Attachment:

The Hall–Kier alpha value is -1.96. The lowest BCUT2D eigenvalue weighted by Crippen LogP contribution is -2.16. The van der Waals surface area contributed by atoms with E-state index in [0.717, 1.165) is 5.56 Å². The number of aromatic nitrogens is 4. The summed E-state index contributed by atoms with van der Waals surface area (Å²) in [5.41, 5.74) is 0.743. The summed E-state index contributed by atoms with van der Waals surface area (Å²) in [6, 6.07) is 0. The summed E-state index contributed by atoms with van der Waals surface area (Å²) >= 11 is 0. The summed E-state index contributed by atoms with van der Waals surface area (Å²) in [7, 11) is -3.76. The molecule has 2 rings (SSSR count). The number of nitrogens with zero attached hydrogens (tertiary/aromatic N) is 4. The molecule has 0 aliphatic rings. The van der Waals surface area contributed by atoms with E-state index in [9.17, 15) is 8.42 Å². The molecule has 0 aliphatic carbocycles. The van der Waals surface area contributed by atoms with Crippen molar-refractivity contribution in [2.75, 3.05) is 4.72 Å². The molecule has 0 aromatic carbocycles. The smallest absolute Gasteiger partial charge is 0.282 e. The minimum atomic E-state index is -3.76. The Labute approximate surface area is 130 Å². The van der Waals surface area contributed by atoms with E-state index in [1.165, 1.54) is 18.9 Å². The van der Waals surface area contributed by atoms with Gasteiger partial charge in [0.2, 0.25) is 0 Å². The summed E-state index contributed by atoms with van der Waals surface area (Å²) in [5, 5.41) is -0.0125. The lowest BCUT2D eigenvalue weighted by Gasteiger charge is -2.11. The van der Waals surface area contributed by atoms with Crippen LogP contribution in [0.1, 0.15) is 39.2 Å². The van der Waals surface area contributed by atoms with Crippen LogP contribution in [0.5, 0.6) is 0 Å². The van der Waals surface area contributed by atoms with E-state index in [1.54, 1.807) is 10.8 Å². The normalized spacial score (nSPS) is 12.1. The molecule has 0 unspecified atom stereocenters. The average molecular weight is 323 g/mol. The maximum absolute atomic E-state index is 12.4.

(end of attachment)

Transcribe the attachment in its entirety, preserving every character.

The Hall–Kier alpha value is -1.96. The lowest BCUT2D eigenvalue weighted by Crippen LogP contribution is -2.16. The van der Waals surface area contributed by atoms with E-state index in [0.717, 1.165) is 5.56 Å². The number of aromatic nitrogens is 4. The summed E-state index contributed by atoms with van der Waals surface area (Å²) in [5.41, 5.74) is 0.743. The summed E-state index contributed by atoms with van der Waals surface area (Å²) in [6, 6.07) is 0. The summed E-state index contributed by atoms with van der Waals surface area (Å²) >= 11 is 0. The summed E-state index contributed by atoms with van der Waals surface area (Å²) in [7, 11) is -3.76. The molecule has 2 rings (SSSR count). The number of nitrogens with zero attached hydrogens (tertiary/aromatic N) is 4. The molecule has 0 aliphatic rings. The van der Waals surface area contributed by atoms with E-state index in [9.17, 15) is 8.42 Å². The molecule has 0 aliphatic carbocycles. The van der Waals surface area contributed by atoms with Crippen molar-refractivity contribution in [2.75, 3.05) is 4.72 Å². The molecule has 0 aromatic carbocycles. The smallest absolute Gasteiger partial charge is 0.282 e. The minimum atomic E-state index is -3.76. The Labute approximate surface area is 130 Å². The van der Waals surface area contributed by atoms with E-state index in [1.165, 1.54) is 18.9 Å². The van der Waals surface area contributed by atoms with Gasteiger partial charge in [0.2, 0.25) is 0 Å². The summed E-state index contributed by atoms with van der Waals surface area (Å²) in [5, 5.41) is -0.0125. The lowest BCUT2D eigenvalue weighted by Gasteiger charge is -2.11. The van der Waals surface area contributed by atoms with Crippen LogP contribution in [0.1, 0.15) is 39.2 Å². The van der Waals surface area contributed by atoms with Crippen LogP contribution in [0.5, 0.6) is 0 Å². The van der Waals surface area contributed by atoms with E-state index in [1.54, 1.807) is 10.8 Å². The normalized spacial score (nSPS) is 12.1. The molecule has 0 unspecified atom stereocenters. The average molecular weight is 323 g/mol. The maximum absolute atomic E-state index is 12.4.